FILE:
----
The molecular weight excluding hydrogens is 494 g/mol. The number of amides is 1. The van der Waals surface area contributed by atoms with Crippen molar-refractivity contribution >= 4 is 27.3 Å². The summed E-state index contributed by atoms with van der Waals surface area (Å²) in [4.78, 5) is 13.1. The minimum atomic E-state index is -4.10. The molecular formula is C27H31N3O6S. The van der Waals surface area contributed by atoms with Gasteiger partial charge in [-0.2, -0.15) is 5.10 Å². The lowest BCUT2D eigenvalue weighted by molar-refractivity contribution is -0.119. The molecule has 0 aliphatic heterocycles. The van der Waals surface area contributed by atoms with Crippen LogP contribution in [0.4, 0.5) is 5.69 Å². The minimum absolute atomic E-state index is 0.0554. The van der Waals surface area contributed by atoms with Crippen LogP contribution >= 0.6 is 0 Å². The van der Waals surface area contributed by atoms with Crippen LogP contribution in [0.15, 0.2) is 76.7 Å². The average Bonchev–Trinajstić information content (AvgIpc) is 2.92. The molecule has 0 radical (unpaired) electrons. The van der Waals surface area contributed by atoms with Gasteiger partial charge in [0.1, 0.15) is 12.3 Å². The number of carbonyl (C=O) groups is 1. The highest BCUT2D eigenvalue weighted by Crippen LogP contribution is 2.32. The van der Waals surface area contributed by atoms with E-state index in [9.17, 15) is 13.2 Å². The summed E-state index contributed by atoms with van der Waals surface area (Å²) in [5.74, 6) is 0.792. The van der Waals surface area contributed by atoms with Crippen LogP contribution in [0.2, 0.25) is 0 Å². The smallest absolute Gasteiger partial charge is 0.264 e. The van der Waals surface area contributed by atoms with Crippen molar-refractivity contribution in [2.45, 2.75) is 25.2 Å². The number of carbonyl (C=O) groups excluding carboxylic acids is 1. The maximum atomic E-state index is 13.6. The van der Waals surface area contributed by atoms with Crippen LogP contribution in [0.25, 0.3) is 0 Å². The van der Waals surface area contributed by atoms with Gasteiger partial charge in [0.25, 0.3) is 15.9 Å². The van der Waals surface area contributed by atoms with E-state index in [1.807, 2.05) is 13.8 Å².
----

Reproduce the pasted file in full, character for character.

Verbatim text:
The molecular weight excluding hydrogens is 494 g/mol. The number of amides is 1. The van der Waals surface area contributed by atoms with Crippen molar-refractivity contribution >= 4 is 27.3 Å². The summed E-state index contributed by atoms with van der Waals surface area (Å²) in [4.78, 5) is 13.1. The minimum atomic E-state index is -4.10. The molecular formula is C27H31N3O6S. The van der Waals surface area contributed by atoms with Gasteiger partial charge in [-0.2, -0.15) is 5.10 Å². The lowest BCUT2D eigenvalue weighted by molar-refractivity contribution is -0.119. The molecule has 0 aliphatic heterocycles. The van der Waals surface area contributed by atoms with Crippen LogP contribution in [0.4, 0.5) is 5.69 Å². The minimum absolute atomic E-state index is 0.0554. The van der Waals surface area contributed by atoms with Crippen LogP contribution >= 0.6 is 0 Å². The van der Waals surface area contributed by atoms with Crippen LogP contribution in [0.15, 0.2) is 76.7 Å². The average Bonchev–Trinajstić information content (AvgIpc) is 2.92. The molecule has 0 radical (unpaired) electrons. The van der Waals surface area contributed by atoms with Gasteiger partial charge in [0.1, 0.15) is 12.3 Å². The number of carbonyl (C=O) groups is 1. The highest BCUT2D eigenvalue weighted by Crippen LogP contribution is 2.32. The van der Waals surface area contributed by atoms with E-state index in [9.17, 15) is 13.2 Å². The summed E-state index contributed by atoms with van der Waals surface area (Å²) in [5.74, 6) is 0.792. The van der Waals surface area contributed by atoms with Crippen LogP contribution in [0.2, 0.25) is 0 Å². The smallest absolute Gasteiger partial charge is 0.264 e. The van der Waals surface area contributed by atoms with Crippen molar-refractivity contribution in [2.45, 2.75) is 25.2 Å². The number of carbonyl (C=O) groups excluding carboxylic acids is 1. The maximum atomic E-state index is 13.6. The van der Waals surface area contributed by atoms with Crippen LogP contribution in [0.25, 0.3) is 0 Å². The van der Waals surface area contributed by atoms with Gasteiger partial charge in [0.25, 0.3) is 15.9 Å². The van der Waals surface area contributed by atoms with E-state index in [1.807, 2.05) is 13.8 Å².